Robert Plant and Alison Krauss: “Gone, Gone, Gone” The third nominee comes from an unlikely combination of one of the sweetest voices in bluegrass and one of the most legendary voices of Rock & Roll. Robert Plant and Alison Krauss seem as mismatched as a musical pair could be. Listen to them sing together, however, and it all somehow makes sense. The two combined to deliver one of the catchiest and best sounding songs I heard over the last year with their cover of The Everly Brothers’ “Gone, Gone, Gone.”

The sessions were produced by T-Bone Burnett (O Brother Where Art Thou?), so there is no surprise that the record sounds amazing. The surprise is in the sound itself. Plant, known for his Rock & Roll wailings, did things with his voice on this record that he had never done before and says he didn’t know he could do. He pulls back just a bit, using restraint and playing a complimentary role. He taught himself to harmonize with Krauss and the lesson paid off.

James McMurtry: “Cheney’s Toy” The next nominee is another controversial track. James McMurtry’s scathing indictment of President George W. Bush is the most politically charged song on this list, and like Hayes Carll, that controversy has hurt airplay for this track.

The controversy, however, doesn’t stem from McMurtry’s political angst. He’s mined this territory before on tracks like the brilliant “We Can’t Make it Here” from 2005’s Childish Things. In fact, this sort of vitriol directed toward the White House is almost expected from him these days. The controversy, rather, came when some misunderstood (misunderestimated?) the song as an attack on the American Soldier instead of an attack on “W.”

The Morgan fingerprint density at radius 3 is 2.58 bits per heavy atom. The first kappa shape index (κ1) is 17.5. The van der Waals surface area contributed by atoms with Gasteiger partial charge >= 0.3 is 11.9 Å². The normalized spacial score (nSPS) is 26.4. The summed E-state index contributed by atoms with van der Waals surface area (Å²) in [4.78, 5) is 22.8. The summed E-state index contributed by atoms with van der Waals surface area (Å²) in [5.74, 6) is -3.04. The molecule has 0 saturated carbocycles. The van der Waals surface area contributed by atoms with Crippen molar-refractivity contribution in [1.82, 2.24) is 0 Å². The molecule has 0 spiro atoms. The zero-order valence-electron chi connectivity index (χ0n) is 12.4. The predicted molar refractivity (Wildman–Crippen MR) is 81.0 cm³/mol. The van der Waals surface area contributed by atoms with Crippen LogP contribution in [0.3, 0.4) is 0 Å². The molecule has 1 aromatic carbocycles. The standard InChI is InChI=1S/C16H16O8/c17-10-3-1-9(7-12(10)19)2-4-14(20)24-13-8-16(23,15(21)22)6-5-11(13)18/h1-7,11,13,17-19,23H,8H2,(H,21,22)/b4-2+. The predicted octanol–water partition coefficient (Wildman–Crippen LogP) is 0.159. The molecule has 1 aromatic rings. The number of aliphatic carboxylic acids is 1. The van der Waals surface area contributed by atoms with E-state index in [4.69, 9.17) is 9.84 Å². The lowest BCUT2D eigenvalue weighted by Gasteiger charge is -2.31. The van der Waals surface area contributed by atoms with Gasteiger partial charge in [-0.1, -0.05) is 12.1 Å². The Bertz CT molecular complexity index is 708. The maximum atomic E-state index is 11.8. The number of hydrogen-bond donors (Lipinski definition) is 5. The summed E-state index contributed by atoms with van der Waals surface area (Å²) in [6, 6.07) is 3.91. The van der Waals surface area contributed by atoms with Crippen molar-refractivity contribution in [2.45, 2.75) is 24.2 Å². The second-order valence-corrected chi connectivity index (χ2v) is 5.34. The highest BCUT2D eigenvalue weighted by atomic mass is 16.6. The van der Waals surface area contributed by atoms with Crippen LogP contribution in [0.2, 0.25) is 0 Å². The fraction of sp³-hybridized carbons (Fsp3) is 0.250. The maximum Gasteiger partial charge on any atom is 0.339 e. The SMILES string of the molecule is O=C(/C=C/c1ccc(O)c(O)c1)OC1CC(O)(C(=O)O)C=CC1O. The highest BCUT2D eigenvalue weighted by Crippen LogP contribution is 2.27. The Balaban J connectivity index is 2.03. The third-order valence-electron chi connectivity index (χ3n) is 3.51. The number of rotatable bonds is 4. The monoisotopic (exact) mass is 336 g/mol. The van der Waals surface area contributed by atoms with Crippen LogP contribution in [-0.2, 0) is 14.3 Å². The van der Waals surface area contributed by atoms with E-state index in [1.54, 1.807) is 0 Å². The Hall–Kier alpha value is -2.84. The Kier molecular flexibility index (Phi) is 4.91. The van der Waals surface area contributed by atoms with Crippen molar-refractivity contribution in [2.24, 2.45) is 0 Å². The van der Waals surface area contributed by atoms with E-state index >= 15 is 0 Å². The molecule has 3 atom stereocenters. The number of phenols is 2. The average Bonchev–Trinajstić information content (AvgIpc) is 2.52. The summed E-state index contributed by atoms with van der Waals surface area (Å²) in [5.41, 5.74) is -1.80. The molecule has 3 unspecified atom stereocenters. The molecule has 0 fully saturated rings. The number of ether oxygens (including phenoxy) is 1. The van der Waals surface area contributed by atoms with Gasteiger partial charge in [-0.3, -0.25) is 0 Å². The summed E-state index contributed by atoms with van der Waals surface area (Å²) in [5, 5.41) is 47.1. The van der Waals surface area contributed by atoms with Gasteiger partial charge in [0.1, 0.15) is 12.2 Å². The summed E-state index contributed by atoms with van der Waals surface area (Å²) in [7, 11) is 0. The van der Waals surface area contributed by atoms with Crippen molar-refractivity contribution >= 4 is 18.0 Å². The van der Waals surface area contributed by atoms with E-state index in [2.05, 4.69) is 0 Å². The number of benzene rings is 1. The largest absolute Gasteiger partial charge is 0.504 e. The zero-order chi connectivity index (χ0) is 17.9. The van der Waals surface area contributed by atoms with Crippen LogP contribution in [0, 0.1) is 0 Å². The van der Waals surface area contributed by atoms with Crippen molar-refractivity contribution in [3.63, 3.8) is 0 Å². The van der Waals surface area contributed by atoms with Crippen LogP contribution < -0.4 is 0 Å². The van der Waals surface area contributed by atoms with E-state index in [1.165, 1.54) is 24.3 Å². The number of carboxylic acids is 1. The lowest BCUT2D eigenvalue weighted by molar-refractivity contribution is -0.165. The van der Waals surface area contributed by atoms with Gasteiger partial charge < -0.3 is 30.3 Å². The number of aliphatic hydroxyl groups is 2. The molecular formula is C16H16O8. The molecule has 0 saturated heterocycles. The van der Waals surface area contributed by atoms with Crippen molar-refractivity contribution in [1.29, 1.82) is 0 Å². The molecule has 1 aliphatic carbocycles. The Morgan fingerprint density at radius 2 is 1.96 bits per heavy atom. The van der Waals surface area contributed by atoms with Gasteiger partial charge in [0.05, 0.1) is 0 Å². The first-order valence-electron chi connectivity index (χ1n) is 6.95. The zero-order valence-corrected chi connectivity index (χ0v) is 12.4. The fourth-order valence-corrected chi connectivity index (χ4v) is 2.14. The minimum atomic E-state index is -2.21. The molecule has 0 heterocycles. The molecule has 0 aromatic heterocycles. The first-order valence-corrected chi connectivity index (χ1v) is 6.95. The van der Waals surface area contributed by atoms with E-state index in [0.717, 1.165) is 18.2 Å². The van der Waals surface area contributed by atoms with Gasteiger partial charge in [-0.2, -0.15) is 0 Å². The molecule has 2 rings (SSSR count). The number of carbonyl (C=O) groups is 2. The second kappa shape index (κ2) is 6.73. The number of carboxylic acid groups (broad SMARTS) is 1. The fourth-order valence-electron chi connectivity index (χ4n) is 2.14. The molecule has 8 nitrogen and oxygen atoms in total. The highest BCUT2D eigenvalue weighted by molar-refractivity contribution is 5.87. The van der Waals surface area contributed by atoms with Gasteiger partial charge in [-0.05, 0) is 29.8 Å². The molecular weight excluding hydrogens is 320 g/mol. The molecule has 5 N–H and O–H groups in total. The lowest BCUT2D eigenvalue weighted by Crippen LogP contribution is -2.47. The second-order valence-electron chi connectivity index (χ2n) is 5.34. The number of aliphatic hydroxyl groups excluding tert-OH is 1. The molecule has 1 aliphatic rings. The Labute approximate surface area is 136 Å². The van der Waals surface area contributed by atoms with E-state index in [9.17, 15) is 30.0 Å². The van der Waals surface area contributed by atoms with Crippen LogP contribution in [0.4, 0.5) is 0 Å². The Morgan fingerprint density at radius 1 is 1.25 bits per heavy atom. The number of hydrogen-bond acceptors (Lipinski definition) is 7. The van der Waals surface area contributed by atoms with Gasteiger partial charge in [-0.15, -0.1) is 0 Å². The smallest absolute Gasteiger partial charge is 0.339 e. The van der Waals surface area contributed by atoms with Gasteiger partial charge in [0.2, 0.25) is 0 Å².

“Keep smiling for the camera.
Keep waving to the crowd.
Don’t let up for an instant.
Stay the course and make your mama proud.
You’re the man.
Show ’em what you’re made of.
You’re no longer daddy’s boy.
You’re the man.
That they’re all afraid of,
But you’re only Cheney’s toy.”

By using Bush’s pet phrase of “stay the course” and referring to the subject as “daddy’s boy”… a reference to George H.W. Bush… McMurtry says he thought he made the subject of the song quite clear. One thing that is clear is that topical songs like this one seem to do well with many of the liberal leaning Americana voters.

Levon Helm: “Poor Old Dirt Farmer” Levon Helm’s Dirt Farmer is his first solo album in 25 years, and an album that almost never got made. Helm underwent surgery for throat cancer in 1998. After surviving 28 radiation treatments and a fire that destroyed over 80 percent of his barn studio in Woodstock, NY, Helm spent a few years rebuilding his studio and regaining his voice. Dirt Farmer was recorded in that rebuilt barn studio and provides a fitting showcase for Helm’s unique vocal instrument.

Like many of the songs on the album, “Poor Old Dirt Farmer” is a traditional tune like the ones Helm learned to play many years ago with his family. He didn’t learn this particular song until years later while working in Gatlinburg, TN on the set of the movie, The Dollmaker. If you get the feeling from listening to this song that Helm may know something about the life of that poor old farmer… you’re right. Helm grew up on a cotton farm in Arkansas. It was on that farm that he learned many of the tunes that would comprise most of his latest record.

Who should win? I honestly can’t decide, but you can leave a comment if you want to vote.

Edit: I’ve added a poll on this topic to the right of the screen. Feel free to vote in that as well.

One Response to “Americana Music Awards Nominees: Song of the Year”

  1. my vote is for levon helm – but that’s probably just because it’s the only one i hadn’t heard before reading this…nice post.